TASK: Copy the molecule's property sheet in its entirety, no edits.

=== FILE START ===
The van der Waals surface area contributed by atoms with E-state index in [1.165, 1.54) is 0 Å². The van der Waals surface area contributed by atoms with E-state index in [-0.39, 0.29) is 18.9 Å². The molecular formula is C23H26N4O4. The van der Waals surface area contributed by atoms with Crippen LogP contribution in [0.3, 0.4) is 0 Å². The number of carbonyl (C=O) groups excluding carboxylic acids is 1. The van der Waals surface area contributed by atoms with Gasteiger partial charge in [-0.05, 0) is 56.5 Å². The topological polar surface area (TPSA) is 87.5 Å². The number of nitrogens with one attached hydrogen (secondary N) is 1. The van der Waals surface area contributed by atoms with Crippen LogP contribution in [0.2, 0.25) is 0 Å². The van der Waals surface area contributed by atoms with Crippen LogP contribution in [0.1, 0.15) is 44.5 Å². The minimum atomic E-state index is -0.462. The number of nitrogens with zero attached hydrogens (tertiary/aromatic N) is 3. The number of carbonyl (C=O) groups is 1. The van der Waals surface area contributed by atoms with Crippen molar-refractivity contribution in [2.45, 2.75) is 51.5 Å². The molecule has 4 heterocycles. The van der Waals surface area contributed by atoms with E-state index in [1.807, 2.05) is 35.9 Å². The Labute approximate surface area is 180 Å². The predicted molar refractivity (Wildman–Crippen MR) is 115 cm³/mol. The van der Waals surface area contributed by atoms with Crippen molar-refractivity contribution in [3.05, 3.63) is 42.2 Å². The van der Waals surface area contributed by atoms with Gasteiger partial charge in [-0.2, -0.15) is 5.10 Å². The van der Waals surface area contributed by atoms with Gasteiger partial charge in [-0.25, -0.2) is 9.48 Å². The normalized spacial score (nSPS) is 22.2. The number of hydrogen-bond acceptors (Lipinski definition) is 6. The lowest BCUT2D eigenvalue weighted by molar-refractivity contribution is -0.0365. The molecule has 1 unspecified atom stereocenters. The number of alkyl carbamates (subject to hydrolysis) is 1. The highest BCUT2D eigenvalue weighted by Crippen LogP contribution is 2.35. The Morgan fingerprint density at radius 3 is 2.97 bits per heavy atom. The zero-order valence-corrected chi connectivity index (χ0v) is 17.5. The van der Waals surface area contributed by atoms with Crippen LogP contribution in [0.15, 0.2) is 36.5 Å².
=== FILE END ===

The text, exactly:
The van der Waals surface area contributed by atoms with E-state index in [1.165, 1.54) is 0 Å². The van der Waals surface area contributed by atoms with E-state index in [-0.39, 0.29) is 18.9 Å². The molecular formula is C23H26N4O4. The van der Waals surface area contributed by atoms with Crippen LogP contribution in [0.3, 0.4) is 0 Å². The number of carbonyl (C=O) groups excluding carboxylic acids is 1. The van der Waals surface area contributed by atoms with Gasteiger partial charge in [-0.05, 0) is 56.5 Å². The topological polar surface area (TPSA) is 87.5 Å². The number of nitrogens with one attached hydrogen (secondary N) is 1. The van der Waals surface area contributed by atoms with Crippen LogP contribution in [0.2, 0.25) is 0 Å². The van der Waals surface area contributed by atoms with Crippen LogP contribution in [0.1, 0.15) is 44.5 Å². The minimum atomic E-state index is -0.462. The number of nitrogens with zero attached hydrogens (tertiary/aromatic N) is 3. The number of carbonyl (C=O) groups is 1. The van der Waals surface area contributed by atoms with Crippen molar-refractivity contribution in [2.45, 2.75) is 51.5 Å². The molecule has 4 heterocycles. The van der Waals surface area contributed by atoms with E-state index in [1.807, 2.05) is 35.9 Å². The Labute approximate surface area is 180 Å². The predicted molar refractivity (Wildman–Crippen MR) is 115 cm³/mol. The van der Waals surface area contributed by atoms with Crippen molar-refractivity contribution in [3.05, 3.63) is 42.2 Å². The van der Waals surface area contributed by atoms with Gasteiger partial charge in [-0.2, -0.15) is 5.10 Å². The van der Waals surface area contributed by atoms with Gasteiger partial charge in [-0.25, -0.2) is 9.48 Å². The normalized spacial score (nSPS) is 22.2. The number of hydrogen-bond acceptors (Lipinski definition) is 6. The lowest BCUT2D eigenvalue weighted by molar-refractivity contribution is -0.0365. The molecule has 1 unspecified atom stereocenters. The number of alkyl carbamates (subject to hydrolysis) is 1. The highest BCUT2D eigenvalue weighted by Crippen LogP contribution is 2.35. The Morgan fingerprint density at radius 3 is 2.97 bits per heavy atom. The zero-order valence-corrected chi connectivity index (χ0v) is 17.5. The van der Waals surface area contributed by atoms with Crippen LogP contribution in [0.15, 0.2) is 36.5 Å².